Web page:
Bagamoyo. One person is killed by a wild animal every 52 hours, while 16 acres of food crops are destroyed, a new report says.
The 2020/24 Report of National- Human-Wildlife Conflict Management Strategy, reflects the ministry of Natural Resources and Tourism statistics released between 2012 and 2019.
The statistics show that conflicts between villagers and wildlife claimed 1,069 lives and destroyed 41,404 hectares of crops. Furthermore, the figures show that 792 wild animals were killed during the period. The government compensated the relatives of the victims and the farms that were destroyed with Sh4.6 billion.
Data shows that the number of wildlife killed increased from 130 in 2017 to 149 in 2018 and 203 in 2019 respectively. The destruction of food crops doubled to 10,547 acres in 2019 from 5,016 acres recorded in 2018.
Conflicts in the natural resources sector will be solved only if citizens have reliable economic opportunities along the wildlife’s regular paths (shoroba).
Also, there should be a plan for the best use of regional land management by incorporating villagers and the private sector.
Success could also be recorded through increased education on the benefits of natural resource preservation and the adoption of human life-saving techniques.
This includes access to cooking energy, fruits, traditional medicines, and the free pollination of plants and crops in the agricultural sector.
“Shoroba” is a path that connects wild animals from one reserve to another during their search for food, water, shelter, a safe environment and reproduction.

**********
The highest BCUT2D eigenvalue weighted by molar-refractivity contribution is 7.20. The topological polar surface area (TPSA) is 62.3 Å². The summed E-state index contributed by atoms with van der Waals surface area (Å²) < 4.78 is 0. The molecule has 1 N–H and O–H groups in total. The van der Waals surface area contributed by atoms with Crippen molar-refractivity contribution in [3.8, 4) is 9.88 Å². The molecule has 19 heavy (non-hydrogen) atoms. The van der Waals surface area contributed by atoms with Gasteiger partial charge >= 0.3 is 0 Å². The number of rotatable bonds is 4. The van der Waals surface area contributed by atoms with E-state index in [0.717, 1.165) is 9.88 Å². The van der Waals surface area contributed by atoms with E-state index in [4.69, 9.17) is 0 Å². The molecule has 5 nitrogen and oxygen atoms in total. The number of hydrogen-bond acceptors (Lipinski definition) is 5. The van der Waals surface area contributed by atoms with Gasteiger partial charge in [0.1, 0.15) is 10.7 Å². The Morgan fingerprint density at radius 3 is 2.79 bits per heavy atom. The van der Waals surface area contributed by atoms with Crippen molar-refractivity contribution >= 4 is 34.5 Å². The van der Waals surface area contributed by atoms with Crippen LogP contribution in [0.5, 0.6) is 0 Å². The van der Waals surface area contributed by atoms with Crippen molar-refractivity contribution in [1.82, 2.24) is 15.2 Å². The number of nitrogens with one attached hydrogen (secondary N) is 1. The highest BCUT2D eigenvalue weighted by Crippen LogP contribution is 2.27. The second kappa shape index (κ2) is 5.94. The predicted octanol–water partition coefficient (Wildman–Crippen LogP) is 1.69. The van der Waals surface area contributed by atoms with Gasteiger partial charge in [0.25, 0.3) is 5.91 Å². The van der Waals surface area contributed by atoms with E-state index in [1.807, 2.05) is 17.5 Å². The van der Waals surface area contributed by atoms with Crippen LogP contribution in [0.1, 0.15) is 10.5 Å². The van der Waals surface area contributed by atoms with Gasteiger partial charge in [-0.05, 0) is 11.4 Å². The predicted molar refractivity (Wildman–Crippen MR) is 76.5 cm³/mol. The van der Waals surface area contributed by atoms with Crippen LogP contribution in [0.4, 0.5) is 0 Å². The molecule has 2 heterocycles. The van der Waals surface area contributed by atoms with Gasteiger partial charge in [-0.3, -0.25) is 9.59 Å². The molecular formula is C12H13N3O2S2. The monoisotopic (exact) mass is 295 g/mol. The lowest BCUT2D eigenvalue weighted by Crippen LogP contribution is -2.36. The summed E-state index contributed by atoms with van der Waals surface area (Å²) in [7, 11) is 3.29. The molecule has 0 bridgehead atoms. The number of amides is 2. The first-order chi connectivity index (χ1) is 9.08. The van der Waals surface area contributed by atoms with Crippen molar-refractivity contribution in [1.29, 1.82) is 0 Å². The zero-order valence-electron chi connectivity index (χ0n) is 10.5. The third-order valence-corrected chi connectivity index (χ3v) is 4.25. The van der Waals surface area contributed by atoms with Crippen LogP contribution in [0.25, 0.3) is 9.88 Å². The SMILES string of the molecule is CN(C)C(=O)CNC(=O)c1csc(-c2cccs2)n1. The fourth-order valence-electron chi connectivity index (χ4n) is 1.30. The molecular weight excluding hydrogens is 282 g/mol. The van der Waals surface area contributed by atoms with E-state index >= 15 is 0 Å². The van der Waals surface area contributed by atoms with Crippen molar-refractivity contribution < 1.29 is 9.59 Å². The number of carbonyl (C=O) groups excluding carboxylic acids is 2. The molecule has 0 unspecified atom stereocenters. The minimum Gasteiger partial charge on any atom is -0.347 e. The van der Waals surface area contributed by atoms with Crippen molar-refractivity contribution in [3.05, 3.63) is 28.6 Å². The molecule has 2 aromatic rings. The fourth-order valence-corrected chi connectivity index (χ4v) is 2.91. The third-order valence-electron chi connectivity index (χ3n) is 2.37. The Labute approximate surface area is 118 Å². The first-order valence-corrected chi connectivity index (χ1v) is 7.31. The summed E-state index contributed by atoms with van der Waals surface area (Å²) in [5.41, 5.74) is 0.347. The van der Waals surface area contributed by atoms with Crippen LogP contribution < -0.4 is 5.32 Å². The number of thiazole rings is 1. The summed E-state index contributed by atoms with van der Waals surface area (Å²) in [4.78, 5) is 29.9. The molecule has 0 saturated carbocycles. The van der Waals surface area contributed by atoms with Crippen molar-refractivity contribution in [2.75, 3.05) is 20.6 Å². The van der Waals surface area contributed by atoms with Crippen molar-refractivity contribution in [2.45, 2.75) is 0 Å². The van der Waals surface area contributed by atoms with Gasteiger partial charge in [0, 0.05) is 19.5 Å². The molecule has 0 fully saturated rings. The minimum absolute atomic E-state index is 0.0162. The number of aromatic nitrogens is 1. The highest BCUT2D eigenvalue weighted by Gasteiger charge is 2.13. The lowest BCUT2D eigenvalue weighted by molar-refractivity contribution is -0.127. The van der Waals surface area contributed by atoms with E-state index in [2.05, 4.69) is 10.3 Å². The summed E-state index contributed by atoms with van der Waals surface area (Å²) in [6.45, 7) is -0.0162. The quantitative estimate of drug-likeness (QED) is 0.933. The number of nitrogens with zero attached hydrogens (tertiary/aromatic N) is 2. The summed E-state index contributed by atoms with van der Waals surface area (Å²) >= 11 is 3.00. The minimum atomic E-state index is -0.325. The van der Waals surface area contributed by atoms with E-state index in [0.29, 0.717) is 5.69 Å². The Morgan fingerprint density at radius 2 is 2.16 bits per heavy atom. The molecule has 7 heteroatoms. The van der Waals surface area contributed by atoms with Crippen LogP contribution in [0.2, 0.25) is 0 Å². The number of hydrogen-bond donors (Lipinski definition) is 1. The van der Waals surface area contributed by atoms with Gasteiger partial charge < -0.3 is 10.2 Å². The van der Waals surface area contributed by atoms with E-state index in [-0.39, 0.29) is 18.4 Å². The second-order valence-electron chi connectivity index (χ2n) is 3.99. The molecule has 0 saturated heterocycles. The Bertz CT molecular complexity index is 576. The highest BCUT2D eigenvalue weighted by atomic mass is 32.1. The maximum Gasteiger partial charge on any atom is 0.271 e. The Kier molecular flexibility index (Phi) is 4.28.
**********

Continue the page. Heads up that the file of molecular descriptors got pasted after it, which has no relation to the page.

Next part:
“Village land covers up to more than 70 per cent of all land that has been legally annexed. That is where over 90 per cent of all the 61 paths are located. We are making efforts to end these conflicts,” said Landscape Planning and biodiversity specialist- USAID Tuhifadhi Maliasili, Mr Joseph Olila.
Mr Olila was speaking during the launch of the second phase of the Let’s Conserve Natural Resources project, which trains journalists to create content that will change society’s perception of the importance of preserving natural resources in the country.
The project funded by the USAID in cooperation with the Journalists’ Environmental Association of Tanzania (JET), involves seven wild animal paths. They include Ruaha-Rungwa-Katavi; Amani-Nilo; Kwakuchinja; Ruaha-Rungwa –Inyonga; Mlima Mahale-Katavi and Kigosi-Moyowosi-Burigi.
“If villagers set up centres in buffer zones, they will make money without destroying natural resources,” said Dr Elikana Ngallaba, the project’s manager for Private Sector Involvement.
He said the paths are also beneficial for human life as agriculture depends on the pollination of crops by insects, we get honey from bees…this does not include the costs of production.